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For & Against: Should NRL bring in Wildcard Weekend?

"There's no such thing as a bad idea" as the NRL's innovation committee explores all sorts of avenues in the how, when and where of getting rugby league back on the paddock in 2020.

So what about the wildcard weekend - where teams seven and eight face off in sudden-death footy against those finishing tenth and ninth respectively - to potentially kick start the year's finals series?

The idea was first tabled, and ultimately shelved, last year, but is back under consideration as one of the NRL's possible schedule scenarios.

Could it work in rugby league's strangest season on record?

For senior journalist Dan Walsh

You know what, why not?

In a regular, 25-round season, there is ample time to sort the contenders and pretenders, this year for obvious reasons, not so much.

There's a decent chance of a mid-table, Nelson Asofa-Solomona-sized logjam between places sixth to 12th in a reduced competition.

In an unprecedented time like this, tossing up a wildcard to teams finishing ninth and tenth is not so much rewarding mediocrity as offering an opportunity.

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And given the finances at play, the NRL needs to take every opportunity it can get.

When the wildcard was first floated by head office last year, "dead matches" – those games involving teams unable to make the 2018 finals – dropped gate takings by around $80,000 and television audiences roughly eight per cent a match.

Every man and his dog will be clamouring for rugby league in any shape or form for the rest of 2020 and the curiosity factor at the very least would heighten that again with a wildcard weekend that promises more high-octane, sudden death footy.

Crowds are still such an unknown for the rest of 2020. But if the NRL can take a concept to broadcasters Channel Nine and Foxtel that will increase interest and potentially boost their bottom line then it won't be sneezed at.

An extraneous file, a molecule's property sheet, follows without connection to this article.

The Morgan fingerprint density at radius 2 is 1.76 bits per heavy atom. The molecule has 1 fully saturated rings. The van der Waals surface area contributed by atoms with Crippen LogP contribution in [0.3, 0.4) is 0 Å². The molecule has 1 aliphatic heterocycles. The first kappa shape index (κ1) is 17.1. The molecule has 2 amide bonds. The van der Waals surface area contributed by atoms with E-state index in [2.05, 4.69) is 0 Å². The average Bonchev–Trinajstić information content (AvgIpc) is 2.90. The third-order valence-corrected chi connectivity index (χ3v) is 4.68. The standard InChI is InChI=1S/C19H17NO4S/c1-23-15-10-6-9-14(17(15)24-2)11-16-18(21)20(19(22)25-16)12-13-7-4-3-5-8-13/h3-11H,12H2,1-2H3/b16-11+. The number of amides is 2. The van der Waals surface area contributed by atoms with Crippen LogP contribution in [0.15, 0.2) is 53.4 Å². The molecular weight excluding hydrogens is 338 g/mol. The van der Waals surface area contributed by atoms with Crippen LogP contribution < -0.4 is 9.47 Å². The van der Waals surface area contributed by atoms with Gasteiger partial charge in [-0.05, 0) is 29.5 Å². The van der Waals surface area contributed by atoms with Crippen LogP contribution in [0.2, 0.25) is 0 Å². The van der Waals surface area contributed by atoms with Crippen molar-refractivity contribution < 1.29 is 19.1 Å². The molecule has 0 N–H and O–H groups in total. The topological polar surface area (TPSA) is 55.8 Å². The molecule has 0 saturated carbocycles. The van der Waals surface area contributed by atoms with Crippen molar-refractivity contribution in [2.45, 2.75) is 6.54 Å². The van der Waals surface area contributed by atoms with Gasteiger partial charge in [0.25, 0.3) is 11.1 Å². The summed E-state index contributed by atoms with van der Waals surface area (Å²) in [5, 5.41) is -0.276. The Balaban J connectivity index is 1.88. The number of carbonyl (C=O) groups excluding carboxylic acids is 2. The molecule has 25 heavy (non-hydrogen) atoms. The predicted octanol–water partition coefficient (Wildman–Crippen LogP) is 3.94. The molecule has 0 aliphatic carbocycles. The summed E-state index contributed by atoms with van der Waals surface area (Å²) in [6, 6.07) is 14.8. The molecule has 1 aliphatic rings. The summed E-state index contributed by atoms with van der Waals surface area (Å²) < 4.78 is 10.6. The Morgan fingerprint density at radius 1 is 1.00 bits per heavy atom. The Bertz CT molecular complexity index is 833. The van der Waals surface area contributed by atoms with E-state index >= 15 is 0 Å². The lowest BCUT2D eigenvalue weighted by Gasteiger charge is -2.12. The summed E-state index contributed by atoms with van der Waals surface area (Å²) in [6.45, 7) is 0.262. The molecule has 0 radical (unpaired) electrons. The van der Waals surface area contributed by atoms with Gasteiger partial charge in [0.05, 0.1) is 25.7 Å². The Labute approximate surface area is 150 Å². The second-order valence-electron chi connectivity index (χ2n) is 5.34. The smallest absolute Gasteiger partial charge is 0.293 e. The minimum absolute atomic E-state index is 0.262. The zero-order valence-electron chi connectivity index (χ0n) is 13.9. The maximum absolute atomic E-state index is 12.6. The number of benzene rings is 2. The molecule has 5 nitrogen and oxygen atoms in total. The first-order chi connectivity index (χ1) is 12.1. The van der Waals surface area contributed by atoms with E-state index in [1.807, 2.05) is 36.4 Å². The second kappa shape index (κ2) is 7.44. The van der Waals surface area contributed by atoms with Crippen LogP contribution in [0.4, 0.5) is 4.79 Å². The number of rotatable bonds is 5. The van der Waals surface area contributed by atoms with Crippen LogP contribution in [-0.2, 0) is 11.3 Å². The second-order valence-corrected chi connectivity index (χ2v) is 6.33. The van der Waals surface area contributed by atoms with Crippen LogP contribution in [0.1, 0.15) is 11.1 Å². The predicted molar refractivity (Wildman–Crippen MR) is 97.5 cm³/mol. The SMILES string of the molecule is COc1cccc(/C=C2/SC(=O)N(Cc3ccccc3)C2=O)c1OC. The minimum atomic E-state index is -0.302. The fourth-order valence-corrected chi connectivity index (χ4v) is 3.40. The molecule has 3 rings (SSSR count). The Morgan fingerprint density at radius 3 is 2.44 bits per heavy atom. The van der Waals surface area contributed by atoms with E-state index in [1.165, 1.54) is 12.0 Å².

Trent Robinson is sitting on the new innovation committee that has been tasked with analysing the myriad options "on the table" around this year's schedule.

And when the prospect of a was put to the coach who was the bookies favourite to feature again on grand final, Robinson told SEN radio: "I would be giving the opportunity, if it's a shortened competition, for the top eight and for teams to get the opportunity to play finals footy, to get finals coffers filled for more clubs."

Wouldn't a wildcard weekend share the pie around to a few more plates?

Against editor Paul Suttor

Even though these here are crazy times and the finals format has changed many times over the previous 112 years of the premiership, the NRL shouldn’t bring in the “wildcard weekend” if the interrupted 2020 season resumes later this year in a shortened format.

The 16 teams will still have a 50-50 chance of making the finals if the NRL keeps the existing top eight system.

If teams nine and 10 are allowed to make it into the playoffs via a one-off elimination game against the seventh- and eighth-ranked sides, it could be seen as a reward for mediocrity as those teams will almost certainly have losing records at the end of the regular season, irrespective of how many games can get scheduled later in the year.

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All ideas are on the table for ARL Commissioner Wayne Pearce’s innovation committee and the wildcard weekend idea has merit because it will keep more teams in the running for the finals deeper into the regular season but it’s almost impossible for a side to make the grand final, let alone win it, from outside the top four.

Anyone finishing ninth or 10th will probably only be making up the numbers in the post-season even if they jag a win or two.

For the teams like the Roosters, Sharks, Titans, Dragons and Warriors, a shortened season is going to make it mathematically harder for them to rise up the ladder - they would likely be able to afford only five more defeats if there are the minimum 13 rounds left in the revised fixture list.

At the other end of the ladder, teams like Parramatta, Newcastle, Canberra, Melbourne, Brisbane and Penrith - who each started their premiership campaigns with back-to-back wins, they are theoretically only six wins away from locking up a finals berth if it’s a 15-round regular season.


The views in this article do not necessarily express the opinions of the NRL, ARLC, NRL clubs or state associations.

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